Karen O'Brien-Hall
One of the things I shared with my father was a love of horses and from my early teens our big day out was Royal Randwick Racecourse on Boxing Day. Dressed to the nine’s in my new dress, hat, gloves, stockings and shoes, (often Christmas gifts from my godmother) off we went to the Members stand. On the arm of my handsome Father, he resplendent in suit and hat, I practiced being a sophisticated “woman of the world”, using my beautiful and gracious Mother as my guide. My highly respected, scientif ...more
Would recommend: Probably not

For the life of me, I can't remember what made me put this book on my "to read" list. I think I read about it online, maybe under the context of "If you like memoirs, you'll like this book!" and I was all, "Okay, sure!" And then it was only so-so. For one, it took me freaking forever to read this book, and I only finished it out of sheer doggedness, light skimming at the end, and irritation that I was not done yet for the love of God. I found this writer to be mostly
Kasey Jueds
My second Diana Athill memoir, which I loved just as much as the first I read. She has the incredible gift (like two of my favorite fiction writers, Tessa Hadley and Alice Mattison) of pinpointing, beautifully, the most subtle and deeply buried human emotions, of bringing them to the surface where they shimmer. This is one of those books that, although the circumstances it describes are completely different from my own, managed to make me feel less alone, to feel companioned and inspired. I thin ...more
I just finished this book. I am interested in both the type of English childhood that Diana Athill had and in the 'homefront' stories of WWII. I thought that it might be too much of a woman's book for me but the more I read the more interested I became. I also initially thought that she was much to young to write a memoir at that age. Athill's young life drew me in but her writing kept me reading.

In the last pages Athill states that she was neither beautiful nor intelligent. Though I would disag
I found this memoir very comforting. Diana writes with ease about her ordinary life. A shitty (ish) thing happens to her in her youth and she still manages to make a mediocre go of it. I feel reassured about the fact that 'I haven't done anything with my life.'
Even though 'I am not the only pebble on the beach,' 'there is an infinite number of them, and an infinite variety, and they are all equally real.' I
will never be as alive or as young or as beautiful as I am right now (well maybe not lit
Laura Musich
I enjoyed Athill’s mature, sober prose (such well formed sentences!). Events that must have felt almost violently tragic to a teenager or young twenty-something take on more appropriate significance from a vantage of decades, and the gentle pitch of the prose reflects this; that, I think, is its strength. It can be difficult to take things in perspective with only a third or a quarter of one’s potential life experience in hand, and a memoir that takes stock of a life and puts it in perspective c ...more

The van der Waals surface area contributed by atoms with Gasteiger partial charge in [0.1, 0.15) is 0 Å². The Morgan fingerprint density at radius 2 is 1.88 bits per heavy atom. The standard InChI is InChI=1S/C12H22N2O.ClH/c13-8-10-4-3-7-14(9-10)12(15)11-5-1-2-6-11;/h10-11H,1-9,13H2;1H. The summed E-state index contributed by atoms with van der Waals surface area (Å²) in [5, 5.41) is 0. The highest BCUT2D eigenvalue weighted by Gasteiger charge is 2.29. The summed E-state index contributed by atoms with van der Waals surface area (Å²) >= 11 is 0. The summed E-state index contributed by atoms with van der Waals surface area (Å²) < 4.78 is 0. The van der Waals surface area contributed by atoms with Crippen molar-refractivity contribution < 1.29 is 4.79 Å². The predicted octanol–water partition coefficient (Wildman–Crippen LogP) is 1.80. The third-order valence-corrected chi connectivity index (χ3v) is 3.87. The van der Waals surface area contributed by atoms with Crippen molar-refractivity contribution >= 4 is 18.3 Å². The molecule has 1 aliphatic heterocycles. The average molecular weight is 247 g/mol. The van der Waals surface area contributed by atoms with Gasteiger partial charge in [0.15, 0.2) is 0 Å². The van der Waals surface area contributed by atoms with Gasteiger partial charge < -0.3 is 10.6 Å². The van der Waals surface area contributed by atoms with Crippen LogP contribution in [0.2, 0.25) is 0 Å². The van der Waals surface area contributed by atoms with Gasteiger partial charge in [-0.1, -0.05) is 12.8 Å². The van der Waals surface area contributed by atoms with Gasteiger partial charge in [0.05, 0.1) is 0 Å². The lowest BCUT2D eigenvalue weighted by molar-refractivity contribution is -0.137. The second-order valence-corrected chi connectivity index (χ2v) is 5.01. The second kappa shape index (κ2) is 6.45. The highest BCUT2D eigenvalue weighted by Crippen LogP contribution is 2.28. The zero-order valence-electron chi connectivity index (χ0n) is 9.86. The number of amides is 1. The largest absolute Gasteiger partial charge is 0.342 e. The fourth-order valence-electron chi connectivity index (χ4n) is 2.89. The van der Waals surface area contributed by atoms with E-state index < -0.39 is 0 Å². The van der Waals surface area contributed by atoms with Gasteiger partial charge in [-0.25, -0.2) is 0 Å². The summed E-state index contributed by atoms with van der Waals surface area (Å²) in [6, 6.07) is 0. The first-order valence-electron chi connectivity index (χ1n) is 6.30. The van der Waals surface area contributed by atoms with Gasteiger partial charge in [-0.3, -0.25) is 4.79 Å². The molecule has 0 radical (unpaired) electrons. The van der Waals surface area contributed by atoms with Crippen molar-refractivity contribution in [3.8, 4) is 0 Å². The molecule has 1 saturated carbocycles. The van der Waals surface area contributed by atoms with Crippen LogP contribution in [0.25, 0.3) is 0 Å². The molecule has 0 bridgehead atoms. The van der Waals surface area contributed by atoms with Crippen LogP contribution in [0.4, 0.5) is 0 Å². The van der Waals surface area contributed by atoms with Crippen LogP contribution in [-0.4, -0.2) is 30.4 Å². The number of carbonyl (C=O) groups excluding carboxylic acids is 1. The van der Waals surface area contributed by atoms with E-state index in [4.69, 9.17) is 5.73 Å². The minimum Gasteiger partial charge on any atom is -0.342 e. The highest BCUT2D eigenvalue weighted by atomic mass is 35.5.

Diana Athill is a perfectly British writer of great insight. This memoir of her first forty years is a search to answer for herself the question asked to her by her grandmother when the old woman was dying: "What have I lived for?"
Athill does not find an answer for herself but she learns that, "No one can be detached from his past, but anyone can come to see it as being past."
Easily one of the best books I have read in the past five years and certainly the most profound and moving memoir. The grace of her prose is balanced by the keen edge of her insight, elevated by honesty, humor, and remarkably unshadowed by bitterness. This is a powerful book for all women - I only wished my Mother had thought to give it to me sooner!
Philip Lane
I got on very well with the open honest voice that relates these memories. Diana Athill recounts for us her childhood as a member of a 'poor' branch of a rich Norfolk family. She is very aware of the benefits her extended family brought to her but also the injustices implied. She is remarkably open about her adolescent interest in sex and her attempts to find out the realities that were being studiously hidden from her. I have found a number of sexually explicit books nauseating but Athill does ...more
Too much like a Hemingway novel. I really don't need to know everything single thing she did as a child and how she felt about it and how her little friends reacted. Maybe it gets better but I don't want to stick around to find out.
Fabulous! So much of this book sang to me. For someone born half a century before me in another country with a very different life, she gave me many things to think about for my own life. Can't wait to read more from her.
Susan Rothenberg
Having loved her book Somewhere Towards the End, written at 88 years of age, when I saw another memoir, I grabbed it. In this one she describes her growing up years her first love and her life up to middle age in wonderfully British style. Her way with words is delightful. One quote tht made me smile is "His first present to me, sometime in my fifteenth year, had been the complete works of Oscar Wilde and T. S. Eliot's collected poems, and while the Wilde had been just my cup of tea, the Eliot h ...more